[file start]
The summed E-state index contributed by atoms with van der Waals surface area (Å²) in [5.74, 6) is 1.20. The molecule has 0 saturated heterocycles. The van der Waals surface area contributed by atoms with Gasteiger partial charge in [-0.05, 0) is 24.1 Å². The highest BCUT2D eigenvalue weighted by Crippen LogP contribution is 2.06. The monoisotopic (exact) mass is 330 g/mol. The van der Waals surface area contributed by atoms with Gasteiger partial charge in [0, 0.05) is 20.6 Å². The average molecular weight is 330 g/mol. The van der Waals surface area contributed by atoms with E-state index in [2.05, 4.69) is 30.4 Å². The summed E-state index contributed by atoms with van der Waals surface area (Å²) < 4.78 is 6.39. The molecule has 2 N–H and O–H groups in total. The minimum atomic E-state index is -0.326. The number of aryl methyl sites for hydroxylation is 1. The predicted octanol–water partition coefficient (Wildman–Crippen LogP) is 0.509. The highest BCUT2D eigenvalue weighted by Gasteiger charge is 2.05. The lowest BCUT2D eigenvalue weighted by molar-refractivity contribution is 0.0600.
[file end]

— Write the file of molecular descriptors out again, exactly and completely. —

The summed E-state index contributed by atoms with van der Waals surface area (Å²) in [5.74, 6) is 1.20. The molecule has 0 saturated heterocycles. The van der Waals surface area contributed by atoms with Gasteiger partial charge in [-0.05, 0) is 24.1 Å². The highest BCUT2D eigenvalue weighted by Crippen LogP contribution is 2.06. The monoisotopic (exact) mass is 330 g/mol. The van der Waals surface area contributed by atoms with Gasteiger partial charge in [0, 0.05) is 20.6 Å². The average molecular weight is 330 g/mol. The van der Waals surface area contributed by atoms with E-state index in [2.05, 4.69) is 30.4 Å². The summed E-state index contributed by atoms with van der Waals surface area (Å²) < 4.78 is 6.39. The molecule has 2 N–H and O–H groups in total. The minimum atomic E-state index is -0.326. The number of aryl methyl sites for hydroxylation is 1. The predicted octanol–water partition coefficient (Wildman–Crippen LogP) is 0.509. The highest BCUT2D eigenvalue weighted by Gasteiger charge is 2.05. The lowest BCUT2D eigenvalue weighted by molar-refractivity contribution is 0.0600.